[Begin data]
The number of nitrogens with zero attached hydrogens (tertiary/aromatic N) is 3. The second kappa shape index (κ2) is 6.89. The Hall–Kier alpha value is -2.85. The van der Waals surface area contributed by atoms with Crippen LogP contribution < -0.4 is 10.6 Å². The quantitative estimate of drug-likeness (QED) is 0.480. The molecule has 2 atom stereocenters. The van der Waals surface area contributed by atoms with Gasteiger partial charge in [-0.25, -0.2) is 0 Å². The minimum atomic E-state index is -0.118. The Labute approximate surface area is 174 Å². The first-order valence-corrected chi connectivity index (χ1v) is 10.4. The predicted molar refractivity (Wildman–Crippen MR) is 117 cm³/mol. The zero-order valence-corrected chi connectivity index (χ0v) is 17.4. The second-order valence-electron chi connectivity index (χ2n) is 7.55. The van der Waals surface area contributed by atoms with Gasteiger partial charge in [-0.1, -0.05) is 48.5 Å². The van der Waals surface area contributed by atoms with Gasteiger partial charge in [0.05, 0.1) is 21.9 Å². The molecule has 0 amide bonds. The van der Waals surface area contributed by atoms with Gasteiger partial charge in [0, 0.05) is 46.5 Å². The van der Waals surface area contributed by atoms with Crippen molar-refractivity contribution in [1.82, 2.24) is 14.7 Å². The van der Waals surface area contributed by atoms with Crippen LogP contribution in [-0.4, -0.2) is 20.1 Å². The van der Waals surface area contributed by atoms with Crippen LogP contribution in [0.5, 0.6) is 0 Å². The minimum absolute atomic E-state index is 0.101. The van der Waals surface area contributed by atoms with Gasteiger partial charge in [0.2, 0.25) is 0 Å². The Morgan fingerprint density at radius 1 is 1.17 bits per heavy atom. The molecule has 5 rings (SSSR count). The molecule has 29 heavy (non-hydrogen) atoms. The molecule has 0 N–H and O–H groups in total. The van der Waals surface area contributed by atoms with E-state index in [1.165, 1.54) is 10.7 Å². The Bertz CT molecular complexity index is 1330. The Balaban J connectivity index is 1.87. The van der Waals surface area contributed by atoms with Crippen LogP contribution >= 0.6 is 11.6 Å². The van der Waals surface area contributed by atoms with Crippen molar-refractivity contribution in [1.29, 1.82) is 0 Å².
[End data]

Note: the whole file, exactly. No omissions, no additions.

The number of nitrogens with zero attached hydrogens (tertiary/aromatic N) is 3. The second kappa shape index (κ2) is 6.89. The Hall–Kier alpha value is -2.85. The van der Waals surface area contributed by atoms with Crippen LogP contribution < -0.4 is 10.6 Å². The quantitative estimate of drug-likeness (QED) is 0.480. The molecule has 2 atom stereocenters. The van der Waals surface area contributed by atoms with Gasteiger partial charge in [-0.25, -0.2) is 0 Å². The minimum atomic E-state index is -0.118. The Labute approximate surface area is 174 Å². The first-order valence-corrected chi connectivity index (χ1v) is 10.4. The predicted molar refractivity (Wildman–Crippen MR) is 117 cm³/mol. The zero-order valence-corrected chi connectivity index (χ0v) is 17.4. The second-order valence-electron chi connectivity index (χ2n) is 7.55. The van der Waals surface area contributed by atoms with Gasteiger partial charge in [-0.1, -0.05) is 48.5 Å². The van der Waals surface area contributed by atoms with Gasteiger partial charge in [0.05, 0.1) is 21.9 Å². The molecule has 0 amide bonds. The van der Waals surface area contributed by atoms with Gasteiger partial charge in [0, 0.05) is 46.5 Å². The van der Waals surface area contributed by atoms with Crippen molar-refractivity contribution in [1.82, 2.24) is 14.7 Å². The van der Waals surface area contributed by atoms with Crippen LogP contribution in [-0.4, -0.2) is 20.1 Å². The van der Waals surface area contributed by atoms with Crippen LogP contribution in [0.5, 0.6) is 0 Å². The minimum absolute atomic E-state index is 0.101. The van der Waals surface area contributed by atoms with Gasteiger partial charge in [0.2, 0.25) is 0 Å². The Morgan fingerprint density at radius 1 is 1.17 bits per heavy atom. The molecule has 5 rings (SSSR count). The molecule has 29 heavy (non-hydrogen) atoms. The molecule has 0 N–H and O–H groups in total. The van der Waals surface area contributed by atoms with E-state index in [1.165, 1.54) is 10.7 Å². The Bertz CT molecular complexity index is 1330. The Balaban J connectivity index is 1.87. The van der Waals surface area contributed by atoms with Crippen LogP contribution >= 0.6 is 11.6 Å². The van der Waals surface area contributed by atoms with Crippen molar-refractivity contribution in [1.29, 1.82) is 0 Å².